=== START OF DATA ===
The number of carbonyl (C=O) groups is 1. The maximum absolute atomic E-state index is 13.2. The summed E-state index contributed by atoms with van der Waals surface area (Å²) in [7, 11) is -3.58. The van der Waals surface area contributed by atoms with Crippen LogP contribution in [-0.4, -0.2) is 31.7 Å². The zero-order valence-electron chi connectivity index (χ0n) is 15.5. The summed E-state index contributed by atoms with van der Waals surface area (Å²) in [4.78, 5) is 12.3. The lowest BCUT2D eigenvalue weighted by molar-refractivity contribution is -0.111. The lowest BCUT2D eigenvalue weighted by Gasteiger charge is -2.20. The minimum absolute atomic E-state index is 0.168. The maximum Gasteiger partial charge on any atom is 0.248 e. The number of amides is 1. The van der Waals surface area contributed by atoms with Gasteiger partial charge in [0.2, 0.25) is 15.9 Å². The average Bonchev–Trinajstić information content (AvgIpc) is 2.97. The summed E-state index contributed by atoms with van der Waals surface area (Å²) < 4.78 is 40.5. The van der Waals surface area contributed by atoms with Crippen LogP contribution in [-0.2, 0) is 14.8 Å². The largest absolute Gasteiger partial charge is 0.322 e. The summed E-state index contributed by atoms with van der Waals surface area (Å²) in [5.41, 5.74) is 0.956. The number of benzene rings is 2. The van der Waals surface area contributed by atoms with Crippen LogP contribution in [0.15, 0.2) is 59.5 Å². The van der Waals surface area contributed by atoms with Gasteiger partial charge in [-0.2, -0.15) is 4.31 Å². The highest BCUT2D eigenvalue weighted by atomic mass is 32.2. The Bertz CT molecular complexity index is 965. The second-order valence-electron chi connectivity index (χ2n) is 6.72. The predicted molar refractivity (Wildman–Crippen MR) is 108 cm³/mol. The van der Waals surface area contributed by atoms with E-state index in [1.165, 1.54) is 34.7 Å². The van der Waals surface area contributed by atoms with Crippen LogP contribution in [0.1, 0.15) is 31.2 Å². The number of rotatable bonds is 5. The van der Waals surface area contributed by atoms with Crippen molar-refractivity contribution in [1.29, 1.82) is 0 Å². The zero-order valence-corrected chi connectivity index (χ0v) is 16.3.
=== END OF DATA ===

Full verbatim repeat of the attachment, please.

The number of carbonyl (C=O) groups is 1. The maximum absolute atomic E-state index is 13.2. The summed E-state index contributed by atoms with van der Waals surface area (Å²) in [7, 11) is -3.58. The van der Waals surface area contributed by atoms with Crippen LogP contribution in [-0.4, -0.2) is 31.7 Å². The zero-order valence-electron chi connectivity index (χ0n) is 15.5. The summed E-state index contributed by atoms with van der Waals surface area (Å²) in [4.78, 5) is 12.3. The lowest BCUT2D eigenvalue weighted by molar-refractivity contribution is -0.111. The lowest BCUT2D eigenvalue weighted by Gasteiger charge is -2.20. The minimum absolute atomic E-state index is 0.168. The maximum Gasteiger partial charge on any atom is 0.248 e. The number of amides is 1. The van der Waals surface area contributed by atoms with Gasteiger partial charge in [0.2, 0.25) is 15.9 Å². The average Bonchev–Trinajstić information content (AvgIpc) is 2.97. The summed E-state index contributed by atoms with van der Waals surface area (Å²) < 4.78 is 40.5. The van der Waals surface area contributed by atoms with Crippen LogP contribution in [-0.2, 0) is 14.8 Å². The largest absolute Gasteiger partial charge is 0.322 e. The summed E-state index contributed by atoms with van der Waals surface area (Å²) in [5.41, 5.74) is 0.956. The number of benzene rings is 2. The van der Waals surface area contributed by atoms with Crippen LogP contribution in [0.15, 0.2) is 59.5 Å². The van der Waals surface area contributed by atoms with Gasteiger partial charge in [-0.2, -0.15) is 4.31 Å². The highest BCUT2D eigenvalue weighted by atomic mass is 32.2. The Bertz CT molecular complexity index is 965. The second-order valence-electron chi connectivity index (χ2n) is 6.72. The predicted molar refractivity (Wildman–Crippen MR) is 108 cm³/mol. The van der Waals surface area contributed by atoms with E-state index in [1.165, 1.54) is 34.7 Å². The van der Waals surface area contributed by atoms with Crippen LogP contribution in [0.1, 0.15) is 31.2 Å². The number of rotatable bonds is 5. The van der Waals surface area contributed by atoms with Crippen molar-refractivity contribution in [1.29, 1.82) is 0 Å². The zero-order valence-corrected chi connectivity index (χ0v) is 16.3.